4. Do you feel your child will accept you as teacher?
    In most cases, the answer is yes but you will need to set boundaries as you take on the teacher role.
  5. Can you make a provision for your child’s therapy?
    Most schools do not provide Related Services such as therapy to homeschoolers once a child reaches public school age. Before that age, the Individuals with Disabilities Education Act (IDEA) requires that schools find at risk kids and provide services. You may have to work through a private therapist or by learning how to do therapy home programs.
  6. Are there sports leagues or Special Olympics programs in your area to provide some social interaction with peers?
    For some reason, people seem to be really worried about homeschool and socialization. Academic institutions are anomalies in society where peers are grouped together for extended periods of time throughout the day. That is not the case in most other parts of society. Once you are out of school, you interact with all age groups regularly. Socialization happens no matter where your child spends the day. When at home, make the most of it by training in manners and etiquette.
  7. Do you believe you can be a good teacher?
    My guess is that you have been teaching your child for years. You’ve sat in on therapy sessions and done therapy homework. You’ve labored over teaching life skills that developed oh-so-slowly. That part of teaching is established. The other skills can be learned as you go.

Related to your home life:

  1. Is your spouse in agreement about homeschooling?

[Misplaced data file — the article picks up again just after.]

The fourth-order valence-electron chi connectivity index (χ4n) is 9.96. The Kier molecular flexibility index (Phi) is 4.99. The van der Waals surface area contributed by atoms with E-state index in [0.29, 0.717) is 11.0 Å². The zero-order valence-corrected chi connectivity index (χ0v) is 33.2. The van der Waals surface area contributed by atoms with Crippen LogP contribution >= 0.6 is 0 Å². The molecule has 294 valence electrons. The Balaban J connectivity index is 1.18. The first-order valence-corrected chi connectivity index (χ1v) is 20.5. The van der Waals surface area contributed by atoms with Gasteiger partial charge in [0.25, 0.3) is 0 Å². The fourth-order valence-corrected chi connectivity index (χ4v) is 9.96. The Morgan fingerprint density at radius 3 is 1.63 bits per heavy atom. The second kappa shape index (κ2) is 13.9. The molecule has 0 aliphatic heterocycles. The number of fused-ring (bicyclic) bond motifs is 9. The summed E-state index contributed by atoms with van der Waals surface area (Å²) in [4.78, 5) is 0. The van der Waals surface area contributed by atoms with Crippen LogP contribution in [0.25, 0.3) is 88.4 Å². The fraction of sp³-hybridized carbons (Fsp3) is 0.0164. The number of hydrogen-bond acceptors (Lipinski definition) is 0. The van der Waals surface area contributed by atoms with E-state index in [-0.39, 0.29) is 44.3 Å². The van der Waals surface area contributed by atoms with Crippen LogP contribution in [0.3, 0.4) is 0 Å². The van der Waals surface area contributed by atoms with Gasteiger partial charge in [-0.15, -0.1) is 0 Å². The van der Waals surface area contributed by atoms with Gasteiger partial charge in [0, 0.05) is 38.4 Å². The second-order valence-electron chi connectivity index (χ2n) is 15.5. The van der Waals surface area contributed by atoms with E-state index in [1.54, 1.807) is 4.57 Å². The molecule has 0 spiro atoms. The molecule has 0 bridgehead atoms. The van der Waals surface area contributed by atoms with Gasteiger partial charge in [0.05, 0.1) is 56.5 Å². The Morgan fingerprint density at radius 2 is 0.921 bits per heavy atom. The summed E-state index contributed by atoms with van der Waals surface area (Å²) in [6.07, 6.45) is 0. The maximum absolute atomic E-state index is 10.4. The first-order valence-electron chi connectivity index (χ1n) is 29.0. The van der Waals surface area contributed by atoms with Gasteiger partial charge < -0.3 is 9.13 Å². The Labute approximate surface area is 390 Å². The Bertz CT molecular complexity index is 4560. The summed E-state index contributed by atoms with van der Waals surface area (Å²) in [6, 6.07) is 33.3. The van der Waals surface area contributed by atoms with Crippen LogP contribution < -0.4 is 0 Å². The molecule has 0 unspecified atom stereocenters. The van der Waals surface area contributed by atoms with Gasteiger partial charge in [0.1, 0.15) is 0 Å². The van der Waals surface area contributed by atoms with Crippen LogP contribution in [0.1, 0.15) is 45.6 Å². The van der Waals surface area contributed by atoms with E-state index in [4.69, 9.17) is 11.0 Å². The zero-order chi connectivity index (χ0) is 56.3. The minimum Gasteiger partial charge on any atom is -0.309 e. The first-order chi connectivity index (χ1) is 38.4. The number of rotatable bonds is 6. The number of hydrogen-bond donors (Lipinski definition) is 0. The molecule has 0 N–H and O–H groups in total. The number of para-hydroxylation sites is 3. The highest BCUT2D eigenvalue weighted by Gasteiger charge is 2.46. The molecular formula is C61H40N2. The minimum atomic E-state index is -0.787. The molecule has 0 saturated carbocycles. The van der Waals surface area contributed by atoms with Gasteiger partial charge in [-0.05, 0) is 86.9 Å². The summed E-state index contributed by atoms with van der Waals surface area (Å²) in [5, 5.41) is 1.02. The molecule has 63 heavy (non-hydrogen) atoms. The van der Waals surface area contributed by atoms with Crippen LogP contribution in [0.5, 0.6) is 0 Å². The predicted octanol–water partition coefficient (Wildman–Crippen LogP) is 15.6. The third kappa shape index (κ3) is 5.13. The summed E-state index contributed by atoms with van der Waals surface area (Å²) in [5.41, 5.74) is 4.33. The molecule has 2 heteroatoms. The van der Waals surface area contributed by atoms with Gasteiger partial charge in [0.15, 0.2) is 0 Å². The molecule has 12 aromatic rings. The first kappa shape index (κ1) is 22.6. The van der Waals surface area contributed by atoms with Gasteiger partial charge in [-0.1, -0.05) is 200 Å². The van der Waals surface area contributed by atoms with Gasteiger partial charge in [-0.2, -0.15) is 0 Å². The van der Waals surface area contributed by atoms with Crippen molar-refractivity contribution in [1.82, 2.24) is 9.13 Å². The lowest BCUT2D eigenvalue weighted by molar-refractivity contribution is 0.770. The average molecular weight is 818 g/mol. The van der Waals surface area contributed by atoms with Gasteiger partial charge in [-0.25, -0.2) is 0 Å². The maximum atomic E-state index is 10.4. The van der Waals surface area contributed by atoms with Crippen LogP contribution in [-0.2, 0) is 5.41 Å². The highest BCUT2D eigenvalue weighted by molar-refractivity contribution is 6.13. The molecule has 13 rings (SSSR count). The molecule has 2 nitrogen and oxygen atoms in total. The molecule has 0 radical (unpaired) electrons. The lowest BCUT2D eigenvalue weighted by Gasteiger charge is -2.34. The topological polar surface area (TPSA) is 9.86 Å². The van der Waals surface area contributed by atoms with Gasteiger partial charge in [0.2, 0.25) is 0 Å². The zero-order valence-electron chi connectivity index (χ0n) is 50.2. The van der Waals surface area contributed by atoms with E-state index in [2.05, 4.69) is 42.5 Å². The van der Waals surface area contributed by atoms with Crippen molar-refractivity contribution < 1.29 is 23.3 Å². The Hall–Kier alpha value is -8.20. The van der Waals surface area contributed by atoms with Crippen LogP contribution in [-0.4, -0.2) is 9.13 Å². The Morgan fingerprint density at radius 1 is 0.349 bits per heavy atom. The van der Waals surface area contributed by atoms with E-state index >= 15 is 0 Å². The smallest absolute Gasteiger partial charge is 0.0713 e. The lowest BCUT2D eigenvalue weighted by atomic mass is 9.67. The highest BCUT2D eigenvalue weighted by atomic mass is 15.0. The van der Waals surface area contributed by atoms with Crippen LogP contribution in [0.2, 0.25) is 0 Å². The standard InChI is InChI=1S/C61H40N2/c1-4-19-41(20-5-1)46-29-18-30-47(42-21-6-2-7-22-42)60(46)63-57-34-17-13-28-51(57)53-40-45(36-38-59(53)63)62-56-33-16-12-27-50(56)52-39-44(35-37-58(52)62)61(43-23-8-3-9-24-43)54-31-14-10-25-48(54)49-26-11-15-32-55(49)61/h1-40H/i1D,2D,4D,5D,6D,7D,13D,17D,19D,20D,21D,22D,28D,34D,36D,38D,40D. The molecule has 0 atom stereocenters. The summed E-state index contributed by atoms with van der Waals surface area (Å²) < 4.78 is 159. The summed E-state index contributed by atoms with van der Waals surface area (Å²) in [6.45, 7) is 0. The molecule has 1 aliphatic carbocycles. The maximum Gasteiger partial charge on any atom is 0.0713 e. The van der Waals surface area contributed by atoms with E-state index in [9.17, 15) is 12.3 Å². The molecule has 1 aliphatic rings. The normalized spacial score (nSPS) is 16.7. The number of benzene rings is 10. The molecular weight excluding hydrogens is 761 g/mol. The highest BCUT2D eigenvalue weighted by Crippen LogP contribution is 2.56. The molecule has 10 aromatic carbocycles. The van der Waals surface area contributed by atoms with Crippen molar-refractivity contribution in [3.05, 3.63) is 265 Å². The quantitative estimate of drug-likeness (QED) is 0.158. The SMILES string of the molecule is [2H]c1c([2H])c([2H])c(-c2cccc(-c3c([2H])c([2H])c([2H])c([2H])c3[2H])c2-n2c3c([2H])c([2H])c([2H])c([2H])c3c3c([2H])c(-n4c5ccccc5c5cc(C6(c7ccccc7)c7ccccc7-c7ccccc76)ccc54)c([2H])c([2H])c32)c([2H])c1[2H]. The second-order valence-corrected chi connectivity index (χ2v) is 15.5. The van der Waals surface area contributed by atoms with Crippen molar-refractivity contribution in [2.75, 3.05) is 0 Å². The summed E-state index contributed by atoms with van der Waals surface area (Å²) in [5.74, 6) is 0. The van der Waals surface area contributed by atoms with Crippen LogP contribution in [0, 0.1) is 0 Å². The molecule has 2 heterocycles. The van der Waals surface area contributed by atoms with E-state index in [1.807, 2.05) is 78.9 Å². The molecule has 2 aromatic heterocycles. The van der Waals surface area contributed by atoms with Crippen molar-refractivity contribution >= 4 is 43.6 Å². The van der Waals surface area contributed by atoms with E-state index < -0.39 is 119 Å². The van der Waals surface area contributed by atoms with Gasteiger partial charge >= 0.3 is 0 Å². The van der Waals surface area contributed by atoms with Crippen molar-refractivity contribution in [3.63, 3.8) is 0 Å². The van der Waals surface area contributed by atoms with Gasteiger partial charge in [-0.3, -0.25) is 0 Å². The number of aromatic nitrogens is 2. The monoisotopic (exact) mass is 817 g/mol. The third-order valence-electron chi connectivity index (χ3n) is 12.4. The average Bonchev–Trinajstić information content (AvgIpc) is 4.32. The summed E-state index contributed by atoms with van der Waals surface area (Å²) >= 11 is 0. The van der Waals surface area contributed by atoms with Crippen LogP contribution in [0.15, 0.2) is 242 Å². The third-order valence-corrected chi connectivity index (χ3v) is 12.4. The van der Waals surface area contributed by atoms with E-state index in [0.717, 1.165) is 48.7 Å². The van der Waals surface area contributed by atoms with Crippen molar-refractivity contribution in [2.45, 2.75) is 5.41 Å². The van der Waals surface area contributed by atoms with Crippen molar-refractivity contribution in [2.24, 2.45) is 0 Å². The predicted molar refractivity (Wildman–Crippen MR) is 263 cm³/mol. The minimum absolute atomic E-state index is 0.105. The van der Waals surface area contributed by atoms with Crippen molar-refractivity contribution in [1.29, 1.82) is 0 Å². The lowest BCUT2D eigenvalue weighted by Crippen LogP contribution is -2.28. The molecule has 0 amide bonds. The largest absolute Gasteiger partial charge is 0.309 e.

If not, work toward agreement, or at least acceptance. You will need the support to get through the school year.
  2. Will your spouse be contributing anything to the educational process or providing respite for you at other times so you get a break?
    When you homeschool, you have your child 24/7. If your child is at a difficult stage, it can be really rough. Getting a few hours a week for a break should be part of your homeschool schedule. If you are a single parent, try to find a way to schedule some respite. One way is to go out after your child is asleep (assuming he sleeps well). That way, the sitter has less responsibility and might give you more options on who will sit for you.
  3. Are you willing to spend some time planning your homeschool each week?
    Weekends are great for this. If you tend to have busy weekends, you can shorten the school day on Friday to do planning. At first, the planning part will go slow. Once you learn how to pace the lessons for your child, planning becomes much easier.
  4. Do you have other children that need care during the day?
    This will cut into your school time or may create interruptions. Some special needs children have a hard time regaining focus when there are lots of interruptions. Learning to balance all the needs of the day can be tricky.

Related to your work:

  1. Does your work require availability during specific hours?